Speaker 2:

Yeah, it's kind of crazy the access that we're all collectively getting to both celebrity and entertainment and brands and stuff right now. And then also people tend to think that I'm a big deal for some reason and that they're like, oh my god, you talked to me and you took the time and really I'm just like everybody else in the space that just loves what we're doing and if it's either cool, it's the future. Let's talk about it and figure out how to make it all work together.

Speaker 1:

And I think that's part of the attitude that you carry. Specifically, what you just said is people think I'm a big deal, but really we're just all in this together to talk about it. We love this new technology. That's what I think is very different. I think what excites me about this culture is because anything new and shiny and exciting, people tend to again put those barriers in place and wall themselves off. But this community and this culture has been entirely the opposite.

Speaker 2:

Yeah, I think part of it is, too, that this stuff was invented in 2017, a little bit before perhaps, but 2017. And then everybody left the crypto space from our perception, the NFT perceptions, the NFT community, and we had 2018 and 19 by ourselves, and we still felt like what we were doing was very groundbreaking and important. And now that there's people now that think the same thing and are coming back, I think we're also excited that what we bet on is actually coming true, that we're just willing to take the time to spread the word, because we were evangelizing all through those times when no one wanted to touch crypto. So now it's fun, because every time we tell somebody about it, we can see them get excited.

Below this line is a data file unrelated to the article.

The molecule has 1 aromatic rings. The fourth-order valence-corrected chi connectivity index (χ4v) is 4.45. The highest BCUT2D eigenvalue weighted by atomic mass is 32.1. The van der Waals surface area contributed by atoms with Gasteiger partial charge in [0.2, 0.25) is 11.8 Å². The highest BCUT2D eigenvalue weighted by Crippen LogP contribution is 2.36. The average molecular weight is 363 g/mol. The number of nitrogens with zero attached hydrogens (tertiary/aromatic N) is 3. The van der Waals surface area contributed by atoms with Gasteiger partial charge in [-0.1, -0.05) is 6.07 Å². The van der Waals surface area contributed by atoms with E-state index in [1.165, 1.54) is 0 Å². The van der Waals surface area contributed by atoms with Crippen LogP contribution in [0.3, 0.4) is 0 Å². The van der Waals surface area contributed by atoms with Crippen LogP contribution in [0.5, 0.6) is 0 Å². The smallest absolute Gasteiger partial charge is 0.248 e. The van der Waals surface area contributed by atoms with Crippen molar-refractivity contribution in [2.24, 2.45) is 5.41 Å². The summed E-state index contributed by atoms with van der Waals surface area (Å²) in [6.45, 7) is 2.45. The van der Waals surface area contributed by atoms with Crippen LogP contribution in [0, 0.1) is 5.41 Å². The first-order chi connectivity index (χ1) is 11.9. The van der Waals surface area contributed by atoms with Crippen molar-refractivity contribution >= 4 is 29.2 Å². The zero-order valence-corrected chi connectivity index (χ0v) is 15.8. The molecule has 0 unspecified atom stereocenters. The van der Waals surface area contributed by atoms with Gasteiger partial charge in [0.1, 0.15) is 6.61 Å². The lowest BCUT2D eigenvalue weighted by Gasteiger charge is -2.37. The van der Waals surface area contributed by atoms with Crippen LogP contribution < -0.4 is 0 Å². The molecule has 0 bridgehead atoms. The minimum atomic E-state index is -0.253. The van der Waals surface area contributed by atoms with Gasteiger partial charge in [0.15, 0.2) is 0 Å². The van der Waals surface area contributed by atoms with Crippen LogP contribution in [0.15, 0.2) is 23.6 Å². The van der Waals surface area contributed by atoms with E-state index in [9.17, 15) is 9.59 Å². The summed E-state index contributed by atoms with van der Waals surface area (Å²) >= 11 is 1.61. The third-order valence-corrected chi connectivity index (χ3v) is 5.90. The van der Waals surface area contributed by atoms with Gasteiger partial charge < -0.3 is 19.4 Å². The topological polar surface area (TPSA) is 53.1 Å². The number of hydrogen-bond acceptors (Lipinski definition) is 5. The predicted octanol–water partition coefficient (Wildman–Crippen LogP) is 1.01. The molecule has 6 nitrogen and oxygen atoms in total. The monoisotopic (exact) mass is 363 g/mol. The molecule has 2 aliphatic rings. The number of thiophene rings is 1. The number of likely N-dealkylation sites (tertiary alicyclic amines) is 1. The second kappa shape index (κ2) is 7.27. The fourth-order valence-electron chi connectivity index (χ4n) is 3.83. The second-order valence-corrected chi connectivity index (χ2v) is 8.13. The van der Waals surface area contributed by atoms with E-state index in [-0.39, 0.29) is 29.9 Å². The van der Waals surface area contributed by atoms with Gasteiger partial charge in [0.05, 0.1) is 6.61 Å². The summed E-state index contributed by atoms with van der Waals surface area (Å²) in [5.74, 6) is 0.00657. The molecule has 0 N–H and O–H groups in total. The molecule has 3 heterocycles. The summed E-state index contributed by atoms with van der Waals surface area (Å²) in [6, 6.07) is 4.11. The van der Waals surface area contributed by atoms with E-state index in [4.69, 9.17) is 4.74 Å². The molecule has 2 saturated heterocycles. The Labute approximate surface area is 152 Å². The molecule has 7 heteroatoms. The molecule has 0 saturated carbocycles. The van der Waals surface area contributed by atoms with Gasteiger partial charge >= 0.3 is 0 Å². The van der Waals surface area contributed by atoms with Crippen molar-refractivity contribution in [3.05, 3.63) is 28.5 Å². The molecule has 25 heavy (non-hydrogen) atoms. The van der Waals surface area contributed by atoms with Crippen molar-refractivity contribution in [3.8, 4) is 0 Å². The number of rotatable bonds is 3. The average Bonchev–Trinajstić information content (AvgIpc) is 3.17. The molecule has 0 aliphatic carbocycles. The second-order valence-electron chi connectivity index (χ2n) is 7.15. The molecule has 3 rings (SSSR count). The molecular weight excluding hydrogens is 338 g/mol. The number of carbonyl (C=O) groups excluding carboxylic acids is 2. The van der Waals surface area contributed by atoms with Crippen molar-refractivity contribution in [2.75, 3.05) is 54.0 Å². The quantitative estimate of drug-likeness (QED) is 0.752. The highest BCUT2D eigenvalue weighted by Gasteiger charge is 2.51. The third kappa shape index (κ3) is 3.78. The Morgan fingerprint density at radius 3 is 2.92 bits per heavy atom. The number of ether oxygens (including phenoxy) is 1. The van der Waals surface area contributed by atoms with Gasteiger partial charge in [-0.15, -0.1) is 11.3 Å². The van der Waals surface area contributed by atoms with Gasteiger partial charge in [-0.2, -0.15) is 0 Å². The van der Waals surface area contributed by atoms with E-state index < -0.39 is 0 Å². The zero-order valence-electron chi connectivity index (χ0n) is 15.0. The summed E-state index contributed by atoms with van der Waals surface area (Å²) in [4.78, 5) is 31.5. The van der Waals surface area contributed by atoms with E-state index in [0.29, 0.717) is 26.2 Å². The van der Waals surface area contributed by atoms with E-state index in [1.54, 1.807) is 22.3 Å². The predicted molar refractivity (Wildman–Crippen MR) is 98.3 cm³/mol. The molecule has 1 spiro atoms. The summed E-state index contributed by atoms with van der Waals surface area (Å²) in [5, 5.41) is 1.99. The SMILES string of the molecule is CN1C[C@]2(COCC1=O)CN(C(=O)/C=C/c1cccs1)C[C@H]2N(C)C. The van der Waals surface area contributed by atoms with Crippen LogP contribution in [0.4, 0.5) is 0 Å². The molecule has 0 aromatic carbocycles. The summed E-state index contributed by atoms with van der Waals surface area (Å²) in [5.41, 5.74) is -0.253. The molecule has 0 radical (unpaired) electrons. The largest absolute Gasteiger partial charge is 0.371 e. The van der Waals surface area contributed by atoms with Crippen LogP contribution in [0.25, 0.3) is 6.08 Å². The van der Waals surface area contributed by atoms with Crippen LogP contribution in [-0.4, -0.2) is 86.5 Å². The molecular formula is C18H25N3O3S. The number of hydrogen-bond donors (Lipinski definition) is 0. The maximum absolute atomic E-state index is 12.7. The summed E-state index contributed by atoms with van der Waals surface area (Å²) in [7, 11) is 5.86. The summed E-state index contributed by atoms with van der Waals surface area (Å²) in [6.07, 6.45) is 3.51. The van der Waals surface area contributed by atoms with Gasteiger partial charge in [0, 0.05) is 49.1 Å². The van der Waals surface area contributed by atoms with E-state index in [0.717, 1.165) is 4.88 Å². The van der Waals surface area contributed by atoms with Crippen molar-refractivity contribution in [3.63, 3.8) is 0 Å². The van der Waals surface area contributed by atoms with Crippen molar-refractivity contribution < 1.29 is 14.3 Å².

Speaker 2:

I know it's a poorly timed word, but it is what it is. I call this the spreading the NFT virus. It's very much a virus, and I can tell when people catch it because they can't think about anything else. All of a sudden, you can see the same behavior from one person to another, so I don't know what else to call it other than a virus. But my job, and all of our jobs, is really to spread this virus.

Speaker 1:

There's some good ones, man, yeah. And just to give a quick two minute intro or background to who you are and what you're doing, why you were just who you are and what you're doing now Sure.

Speaker 2:

So I'm Jimmy, jimmye, jimmy with a one. I have been collecting NFTs since 2017. And I previously started another business in the Google enterprise space in 2007 and exited that in 2013. And NFTs is like what I was looking for in between what I left there and what I found. And I started in the Crypto Kiddy's community as a collector and then I became a moderator in their Discord and then eventually got convictions to build my own project and I built Avestars, which is a personal profile picture collectible stored entirely on the blockchain. The images and the metadata. That's important. That won't go into why right now, but they are. They're there forever. If you buy an Avestar, it's always there. And then now we're building a minting platform called Nameless. Gary Vaynerchuk is one of the first projects, his VFriends project one of the first projects to do that, and we've worked with several other high profile customers since then and our building heads down building right now so that we can work with a lot more here in the near future.

Speaker 1:

That's incredible man. That's a great answer. I think you practiced that one before.

Speaker 1:

It's a little bit. Maybe a little bit, yeah, yeah, absolutely. And just to give you a little bit of my background, I couldn't give two shits about the blockchain in 2014, 2015, and 2016, and even really all the way up until this past February, and it wasn't hostile or it wasn't personal, but it was just that I couldn't find a real life use case or I couldn't see how this. No one could really explain to me how it was actually beneficial besides like oh cool, we just value this cool technology, like awesome. But now we're built.